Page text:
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Home > Management Info > Alternatives to Surface Longlines

Management Information

Switching gears in the Gulf of Mexico – Alternatives to Surface Longlines

Background | Green Sticks | Buoy Gear | Surface Longline Gear Modification – Weak Hook | A Reliable Solution | References | Vietnamese Translation


Surface longline fishing gear consists of a five to 45 mile long mainline suspended near the surface by buoys. Fishermen tether approximately 25 baited hooks per mile to the mainline by short sections of line called “gangions.” The gear is then left to float independent of the vessel for 10-12 hours, during which time it interacts with a variety of target and non-target marine animals (National Marine Fisheries Service [NMFS], 2010, p. 44).

Surface longlines were first introduced to the Gulf of Mexico at a commercial scale in the 1950’s. Foreign fishing fleets and, increasingly, U.S. fishermen used the gear to target yellowfin tuna and Western Atlantic bluefin tuna until regulations came into effect in 1983 that prohibited directed fishing for bluefin in the Gulf of Mexico (Beerkircher, Brown, & Restrepo, 2009, p. 1-2). This action aimed to protect depleted Western Atlantic bluefin tuna in their only known spawning area – the Gulf of Mexico (Rooker et al., 2007, p. 266).

The U.S. excludes foreign fishing vessels from fishing within U.S. waters of the Gulf of Mexico; however, U.S. commercial surface longline vessels continue to target yellowfin tuna and swordfish in the Gulf. These vessels fish surface longlines averaging 30 miles long that contain hundreds of baited hooks. These lines sit unattended for 10-12 hours, during which time they injure and kill a variety of non-target marine life (Beerkircher et al., 2009, p. 2-3). Government observer program data from 2007 through 2009 indicates that 50.1% of the Gulf surface longline catch was discarded, with 65% these discards thrown back dead.

The National Marine Fisheries Service (NMFS) has instituted a number of measures to reduce incidental catching and killing of non-target marine animals, otherwise known as bycatch, by Gulf surface longlines. These include areas closed to fishing, prohibition on the use of live bait, and surface longline gear modifications, such as mandatory circle hooks, to prevent catching non-target ocean wildlife (Beerkircher et al., 2009, p. 2). Despite past management actions, the U.S. Gulf of Mexico surface longline fleet continues to capture, injure and kill significant numbers of severely depleted non-target marine animals, such as Western Atlantic bluefin tuna, blue marlin and leatherback sea turtles.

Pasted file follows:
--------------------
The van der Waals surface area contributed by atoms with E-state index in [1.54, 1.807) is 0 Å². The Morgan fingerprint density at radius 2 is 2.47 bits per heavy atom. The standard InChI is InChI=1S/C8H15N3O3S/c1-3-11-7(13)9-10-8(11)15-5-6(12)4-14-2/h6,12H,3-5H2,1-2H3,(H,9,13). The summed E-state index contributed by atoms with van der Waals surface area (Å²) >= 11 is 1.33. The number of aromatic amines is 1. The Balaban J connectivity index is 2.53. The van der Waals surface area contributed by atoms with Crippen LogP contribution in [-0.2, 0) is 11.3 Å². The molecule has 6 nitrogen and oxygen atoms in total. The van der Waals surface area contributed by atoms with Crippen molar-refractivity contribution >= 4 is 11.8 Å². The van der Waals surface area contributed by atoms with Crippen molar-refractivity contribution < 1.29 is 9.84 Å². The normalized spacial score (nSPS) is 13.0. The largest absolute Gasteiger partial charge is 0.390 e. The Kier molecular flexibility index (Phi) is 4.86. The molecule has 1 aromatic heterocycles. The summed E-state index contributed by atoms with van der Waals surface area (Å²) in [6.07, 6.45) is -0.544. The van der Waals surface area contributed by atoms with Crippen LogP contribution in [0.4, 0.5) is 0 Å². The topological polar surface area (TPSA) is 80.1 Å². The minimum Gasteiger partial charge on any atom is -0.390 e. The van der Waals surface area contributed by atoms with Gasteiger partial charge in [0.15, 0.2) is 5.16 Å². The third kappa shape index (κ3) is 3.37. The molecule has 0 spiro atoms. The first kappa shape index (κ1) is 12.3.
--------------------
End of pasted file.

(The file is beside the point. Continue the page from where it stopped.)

Swordfish buoy gear and green sticks have been identified by scientific research and anecdotal reports from commercial fishermen as two promising alternatives to surface longlines in the Gulf. These highly selective fishing gears reduce incidental catch of non-target species, while preserving the fishermen’s access to target fish species (Bayse & Kerstetter, 2010; NMFS, 2010). These alternative gears could more reliably decrease the incidental catching and killing of non-target marine animals than modifying surface longline gear to reduce incidental catch.

Green Sticks

Green stick fishing rigs consist of one or more 35 to 45 foot long fiberglass poles that are mounted to the stern of the boat deck. The green stick tows a mainline behind the vessel with no more than 10 hooks attached to it. Each hook is connected independently to the mainline so that the fishermen can selectively retrieve them. Hooks are baited with plastic squid and trolled across the surface, mimicking flying fish skipping across the water. At the end of the mainline, is a fish-shaped weight, known as a “bird”, that holds the mainline taught while the boat is moving. When a fish is hooked, its corresponding line breaks away from the mainline and is retrieved by the fishermen (Wescott, 1996, p. 2; NMFS, 2010, p. 106).